‘Military Wives,’ left at home, sing their hearts out


“Military Wives” is the M.V. Film Society’s latest movie available online. About British wives whose husbands have been deployed to Afghanistan, it’s based on a true story. The film serves as a welcome distraction from our current war of sorts, the COVID pandemic. Kristin Scott Thomas plays Kate Barkley, wife of Flitcroft Military Base’s commander, Richard Barkley (Greg Wise); Sharon Holden plays her rival of sorts, Lisa Lawson, wife of Red (Robbie Gee), the regimental sergeant major. Peter Cattaneo, an Oscar nominee for “The Full Monty” (1997), directs.

ln order to keep the wives’ minds off their husband’s deployment, Kate proposes a number of activities, ranging from book clubs and film series to monthly formal dinners and knitting. What happens is the formation of a choir. Kate and Lisa have very different ideas about what music the group should sing, and the friction between them drives the plot. One wife wisecracks, “This reminds me of when my parents got divorced.” Once Lisa asserts herself, the group comes together. She unpacks her keyboard to accompany the singers.

Subplots include the sometimes contentious relationship between Lisa and her daughter Frankie (India Ria Amarteifio), and Kate’s loss of her son in a past battle. It’s not really a spoiler to mention that newlywed Sarah (Amy James-Kelly) loses her husband in battle, because of its impact on what these women are going through. The funeral and burial are moving and include a beautiful rendition of “Ave Maria” by Jess (Gaby French).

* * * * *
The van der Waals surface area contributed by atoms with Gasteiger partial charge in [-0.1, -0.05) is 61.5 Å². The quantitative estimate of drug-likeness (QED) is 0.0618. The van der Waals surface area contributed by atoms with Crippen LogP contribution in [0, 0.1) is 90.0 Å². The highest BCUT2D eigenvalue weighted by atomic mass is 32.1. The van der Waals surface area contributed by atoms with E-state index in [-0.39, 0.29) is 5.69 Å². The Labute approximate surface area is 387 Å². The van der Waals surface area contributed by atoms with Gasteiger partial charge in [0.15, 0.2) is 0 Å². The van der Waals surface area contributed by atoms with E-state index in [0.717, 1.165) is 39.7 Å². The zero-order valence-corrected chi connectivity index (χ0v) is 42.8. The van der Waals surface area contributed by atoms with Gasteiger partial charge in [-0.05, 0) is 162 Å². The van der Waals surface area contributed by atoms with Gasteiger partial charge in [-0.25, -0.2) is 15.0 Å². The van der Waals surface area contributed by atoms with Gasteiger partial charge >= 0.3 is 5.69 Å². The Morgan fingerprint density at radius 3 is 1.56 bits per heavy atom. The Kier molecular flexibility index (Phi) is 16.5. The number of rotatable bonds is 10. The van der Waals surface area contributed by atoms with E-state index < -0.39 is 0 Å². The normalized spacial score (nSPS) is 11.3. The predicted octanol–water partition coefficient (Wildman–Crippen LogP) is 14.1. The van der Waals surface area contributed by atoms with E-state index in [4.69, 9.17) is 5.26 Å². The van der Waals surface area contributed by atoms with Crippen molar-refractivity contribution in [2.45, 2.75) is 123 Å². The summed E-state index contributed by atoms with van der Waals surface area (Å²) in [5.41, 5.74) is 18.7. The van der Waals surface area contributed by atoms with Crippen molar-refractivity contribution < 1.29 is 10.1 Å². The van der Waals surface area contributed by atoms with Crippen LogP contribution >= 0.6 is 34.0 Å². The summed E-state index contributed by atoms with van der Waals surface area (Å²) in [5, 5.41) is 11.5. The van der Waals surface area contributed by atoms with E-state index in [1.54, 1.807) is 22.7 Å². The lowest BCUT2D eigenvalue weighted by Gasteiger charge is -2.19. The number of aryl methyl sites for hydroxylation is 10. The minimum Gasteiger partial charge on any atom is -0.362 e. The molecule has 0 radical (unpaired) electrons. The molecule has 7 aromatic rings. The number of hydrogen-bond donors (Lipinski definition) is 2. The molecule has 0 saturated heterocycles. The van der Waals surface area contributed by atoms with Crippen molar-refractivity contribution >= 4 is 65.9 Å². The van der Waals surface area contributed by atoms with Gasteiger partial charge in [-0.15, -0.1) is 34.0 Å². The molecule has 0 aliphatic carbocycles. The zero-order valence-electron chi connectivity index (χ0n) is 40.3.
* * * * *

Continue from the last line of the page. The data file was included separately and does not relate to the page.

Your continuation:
A number of scenes illustrate the stress these wives undergo. In one, a woman’s video conversation with her husband freezes and then is lost. Kate’s husband is wounded and returns home. Walking down the street together, the group passes a man handing out antiwar flyers and lets him know they are the wives of men fighting in Afghanistan. When the women sing together at a bar, Kate walks out because the song brings back bad memories. Kate watches TV commercials and binge-buys products; the women imbibe a lot of wine and beer.

Impressed with the chorus’s songs, the base’s brigadier arranges an invitation for them to perform at London’s Festival of Remembrance, honoring British soldiers who have died. After a number of stops and starts, the women practice in earnest. One informal performance at a bar goes poorly when street noises like a truck backing up compete with their singing.

“Military Wives” is inspired by the story of the first British military wives’ choir, formed in 2011. That group led to the BBC TV series, “The Choir,” and a hit single, “Wherever You Are” (2011), that topped the charts in Great Britain. Seventy-five similar choruses now exist, ranging from the Falkland Islands to Cyprus, and involving more than 2,300 women.

Visit mvfilmsociety.com to watch “Military Wives” and other films playing virtually at the Martha’s Vineyard Film Center.